Several people were wounded in central Vienna and some probably killed in exchanges of gunfire late on Monday in what the interior minister said was believed to be a terror attack.
An area of central Vienna had been cordoned off and police said a large deployment was under way.
Interior Minister Karl Nehammer told Austrian broadcaster ORF that the attack was believed to have been carried out by several people.
“At the moment I can confirm we believe this is an apparent terror attack,” he said.
“We believe there are several perpetrators. Unfortunately, there are also several injured, probably also dead.” A police officer was shot and seriously injured and one person was arrested, news agency APA said, citing the Interior Ministry. One person had been killed, likely one of the attackers, local media reported.
Local media reported also that a synagogue had been attacked and shots had been fired in the area of a nearby square, Schwedenplatz. There were unconfirmed reports of coordinated attacks nearby.
“Shots fired in the Inner City district – there are persons injured – KEEP AWAY from all public places or public transport,” the police said on Twitter.
Jewish community leader Oskar Deutsch said on Twitter that it was not clear whether the Vienna synagogue and adjoining offices had been the target of an attack, and said they were closed at the time.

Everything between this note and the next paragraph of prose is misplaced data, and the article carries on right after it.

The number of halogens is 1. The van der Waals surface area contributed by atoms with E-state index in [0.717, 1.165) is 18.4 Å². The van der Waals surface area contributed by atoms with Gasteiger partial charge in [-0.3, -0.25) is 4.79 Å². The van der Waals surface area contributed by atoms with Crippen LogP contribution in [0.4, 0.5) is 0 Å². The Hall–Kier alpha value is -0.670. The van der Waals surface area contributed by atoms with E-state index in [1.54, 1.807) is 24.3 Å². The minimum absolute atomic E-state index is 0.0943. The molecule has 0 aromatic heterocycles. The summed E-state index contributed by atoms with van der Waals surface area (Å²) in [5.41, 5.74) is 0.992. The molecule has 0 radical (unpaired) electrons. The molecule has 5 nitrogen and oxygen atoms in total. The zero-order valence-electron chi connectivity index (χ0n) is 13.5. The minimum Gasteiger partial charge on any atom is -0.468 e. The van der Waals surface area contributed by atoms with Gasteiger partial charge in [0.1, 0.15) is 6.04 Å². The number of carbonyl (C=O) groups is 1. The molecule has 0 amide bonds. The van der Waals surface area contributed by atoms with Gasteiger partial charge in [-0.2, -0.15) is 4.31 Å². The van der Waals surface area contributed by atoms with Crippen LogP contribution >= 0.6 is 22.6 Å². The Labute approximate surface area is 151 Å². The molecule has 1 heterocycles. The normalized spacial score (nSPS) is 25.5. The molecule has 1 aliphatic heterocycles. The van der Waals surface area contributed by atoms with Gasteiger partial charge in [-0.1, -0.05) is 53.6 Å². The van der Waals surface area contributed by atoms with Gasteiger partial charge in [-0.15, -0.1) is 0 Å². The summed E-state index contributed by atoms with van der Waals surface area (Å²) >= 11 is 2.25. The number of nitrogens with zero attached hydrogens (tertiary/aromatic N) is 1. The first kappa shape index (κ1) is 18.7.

Videos began to circulate on social media of a gunman running down a cobblestone street shooting and shouting. Reuters could not immediately verify the videos.
Vienna police urged people not to share videos and photos via social media. “This jeopardizes police forces as well as the civilian population,” they said on Twitter.
In 1981, two people were killed and 18 people were injured during an attack by two Palestinians at the same synagogue. In 1985, a Palestinian extremist group attacked Vienna airport with hand grenades and attack rifles, killing three civilians.
In recent years Austria has been spared the sort of large-scale attacks seen in Paris, Berlin and London.
In August, authorities arrested a 31-year-old Syrian refugee suspected of trying to attack a Jewish community leader in the country’s second city Graz. The leader was unhurt.